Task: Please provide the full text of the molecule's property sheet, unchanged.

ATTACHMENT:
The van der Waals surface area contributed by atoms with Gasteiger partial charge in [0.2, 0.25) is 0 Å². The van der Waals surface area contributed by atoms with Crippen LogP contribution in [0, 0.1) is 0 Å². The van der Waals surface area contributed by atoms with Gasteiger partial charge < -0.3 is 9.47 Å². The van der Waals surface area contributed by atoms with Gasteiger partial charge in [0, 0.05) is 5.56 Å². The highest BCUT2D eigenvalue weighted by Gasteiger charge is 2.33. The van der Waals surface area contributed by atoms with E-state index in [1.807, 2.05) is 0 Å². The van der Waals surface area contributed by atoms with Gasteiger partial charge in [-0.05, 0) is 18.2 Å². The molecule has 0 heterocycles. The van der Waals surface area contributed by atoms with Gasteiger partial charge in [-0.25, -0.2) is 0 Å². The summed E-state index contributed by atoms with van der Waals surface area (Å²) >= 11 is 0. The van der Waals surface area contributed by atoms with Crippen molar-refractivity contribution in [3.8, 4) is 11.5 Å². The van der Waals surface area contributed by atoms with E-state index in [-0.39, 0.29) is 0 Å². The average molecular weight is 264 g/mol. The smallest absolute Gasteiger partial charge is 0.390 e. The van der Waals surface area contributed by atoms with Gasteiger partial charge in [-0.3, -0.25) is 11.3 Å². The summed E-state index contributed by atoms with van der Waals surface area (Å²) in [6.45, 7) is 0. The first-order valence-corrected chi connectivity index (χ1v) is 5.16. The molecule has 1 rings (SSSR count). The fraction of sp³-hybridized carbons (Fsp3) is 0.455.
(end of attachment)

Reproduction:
The van der Waals surface area contributed by atoms with Gasteiger partial charge in [0.2, 0.25) is 0 Å². The van der Waals surface area contributed by atoms with Crippen LogP contribution in [0, 0.1) is 0 Å². The van der Waals surface area contributed by atoms with Gasteiger partial charge < -0.3 is 9.47 Å². The van der Waals surface area contributed by atoms with Gasteiger partial charge in [0, 0.05) is 5.56 Å². The highest BCUT2D eigenvalue weighted by Gasteiger charge is 2.33. The van der Waals surface area contributed by atoms with E-state index in [1.807, 2.05) is 0 Å². The van der Waals surface area contributed by atoms with Gasteiger partial charge in [-0.05, 0) is 18.2 Å². The molecule has 0 heterocycles. The van der Waals surface area contributed by atoms with Gasteiger partial charge in [-0.25, -0.2) is 0 Å². The summed E-state index contributed by atoms with van der Waals surface area (Å²) >= 11 is 0. The van der Waals surface area contributed by atoms with Crippen molar-refractivity contribution in [3.8, 4) is 11.5 Å². The van der Waals surface area contributed by atoms with E-state index in [-0.39, 0.29) is 0 Å². The average molecular weight is 264 g/mol. The smallest absolute Gasteiger partial charge is 0.390 e. The van der Waals surface area contributed by atoms with Gasteiger partial charge in [-0.3, -0.25) is 11.3 Å². The summed E-state index contributed by atoms with van der Waals surface area (Å²) in [6.45, 7) is 0. The first-order valence-corrected chi connectivity index (χ1v) is 5.16. The molecule has 1 rings (SSSR count). The fraction of sp³-hybridized carbons (Fsp3) is 0.455.